You want the ISPs to spend the money you pay them fighting a case they cannot win given there's precedence in uk law? Only one moron here it seems...

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Anonymous Coward

No precedence.

There exists a court order - for a completely unrelated websites - which was uncontested. This does not really set precedence as no law was proven to have been broken. If it had been contested by the ISPs and they'd lost then it might have set precedence.

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>Virgin media spokesman: "Like the spineless morons we are, we refuse to fight this, we just want your cash"

You mean "We couldn't give a fuck because we have a monopoly over the UK's cable infrastructure and we will continue to make money regardless".

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Anonymous Coward

thanks for the list...

I only knew about TPB....;-)

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Unhappy

The (invisible?) elephant in the room.

This all gets everyone used to the idea of sites being blocked en-masse. After a while with just a little bit of mission creep nobody notices when they start blocking sites 'not in the public interest'.

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Black Helicopters

Re: The (invisible?) elephant in the room.

...and with all the comments on here, I'm pretty sure el reg forums will be the first to go! Good job el reg, your like a canary down a mine shaft.

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Errr

1 set up aws account

2 script setup of ssh server

3 tunnel your traffic to it

4 terminate the ssh server and refresh daily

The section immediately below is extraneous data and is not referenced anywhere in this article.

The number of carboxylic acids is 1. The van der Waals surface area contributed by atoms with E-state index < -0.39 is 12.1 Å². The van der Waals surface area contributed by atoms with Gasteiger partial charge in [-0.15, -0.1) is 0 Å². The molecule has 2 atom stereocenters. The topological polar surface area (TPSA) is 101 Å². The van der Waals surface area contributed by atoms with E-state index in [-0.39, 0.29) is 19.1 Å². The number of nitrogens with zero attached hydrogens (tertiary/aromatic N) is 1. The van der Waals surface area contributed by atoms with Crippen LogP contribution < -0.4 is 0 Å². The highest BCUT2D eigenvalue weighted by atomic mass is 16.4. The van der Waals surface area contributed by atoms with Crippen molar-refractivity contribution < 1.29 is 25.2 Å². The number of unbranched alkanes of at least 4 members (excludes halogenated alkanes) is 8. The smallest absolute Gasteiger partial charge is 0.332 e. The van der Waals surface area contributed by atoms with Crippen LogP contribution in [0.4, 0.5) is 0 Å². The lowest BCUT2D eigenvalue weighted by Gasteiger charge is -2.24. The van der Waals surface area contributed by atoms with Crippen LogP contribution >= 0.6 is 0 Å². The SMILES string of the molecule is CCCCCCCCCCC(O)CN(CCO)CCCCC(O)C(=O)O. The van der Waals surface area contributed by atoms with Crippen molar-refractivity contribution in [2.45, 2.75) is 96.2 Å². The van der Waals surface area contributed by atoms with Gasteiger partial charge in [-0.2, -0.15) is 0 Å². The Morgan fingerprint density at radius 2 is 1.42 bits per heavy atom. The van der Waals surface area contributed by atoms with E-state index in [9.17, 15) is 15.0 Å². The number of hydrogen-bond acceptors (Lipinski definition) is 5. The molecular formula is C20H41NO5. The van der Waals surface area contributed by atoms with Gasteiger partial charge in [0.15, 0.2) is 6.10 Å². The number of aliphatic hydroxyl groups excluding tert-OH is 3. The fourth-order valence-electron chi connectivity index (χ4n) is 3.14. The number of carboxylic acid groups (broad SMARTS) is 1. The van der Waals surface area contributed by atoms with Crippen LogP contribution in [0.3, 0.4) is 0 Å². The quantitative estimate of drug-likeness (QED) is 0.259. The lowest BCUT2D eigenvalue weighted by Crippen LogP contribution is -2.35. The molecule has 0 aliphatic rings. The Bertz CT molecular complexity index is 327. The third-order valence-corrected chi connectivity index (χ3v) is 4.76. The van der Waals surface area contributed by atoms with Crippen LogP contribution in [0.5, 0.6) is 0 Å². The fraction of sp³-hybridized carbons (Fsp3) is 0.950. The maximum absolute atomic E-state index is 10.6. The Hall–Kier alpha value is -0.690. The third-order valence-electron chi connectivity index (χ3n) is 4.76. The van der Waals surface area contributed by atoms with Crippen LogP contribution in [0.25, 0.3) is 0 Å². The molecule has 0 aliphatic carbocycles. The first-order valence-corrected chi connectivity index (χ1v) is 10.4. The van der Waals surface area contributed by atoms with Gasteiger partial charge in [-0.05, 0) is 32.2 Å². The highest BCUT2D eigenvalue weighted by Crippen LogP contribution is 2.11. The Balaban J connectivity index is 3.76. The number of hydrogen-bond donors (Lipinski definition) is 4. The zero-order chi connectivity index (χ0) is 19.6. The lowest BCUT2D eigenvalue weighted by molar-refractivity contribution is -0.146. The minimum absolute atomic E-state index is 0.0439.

5 block that fuckers

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Re: Errr

where do i begin....

Amazon are big enough to be in the same group of companies that have a fat pipe right out of their data centre and into the intelligence agency cloud.

You need to use a credit card to set up an aws account which unless you have obtained on under a different identity, makes you very easily traceable should the need arise.

It's too much hassle for the average internet user to do, they will simply move on and in some cases go legit.

Amazon, can at any time, apply their own blocking methods and since they are american, probably will at some stage.

it's a nice try but far from ideal. Your ssh tunnel is commendable though, providing that it terminates somewhere safe and out of reach, say russia or india perhaps.

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Law

Re: Errr

Or pay slickvpn (or a million other VPN sites) less than 20 dollars for 12 months of unlimited access to any site in the world from any country.

Hell of a lot easier than aws and scripts... takes 2 seconds to hit connect from US option.

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Obvs

Obvs use a prepay amazon card to pay for your aws account

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Silver badge

Re: Obvs

Most prepaid credit cards I know require you to register them before you can use them for purchases and before you say gift cards, most of THEM are blocked by e-tailers BECAUSE they can be used unregistered (they do that to get off the hook for potential money laundering).

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Still trying to screw us over!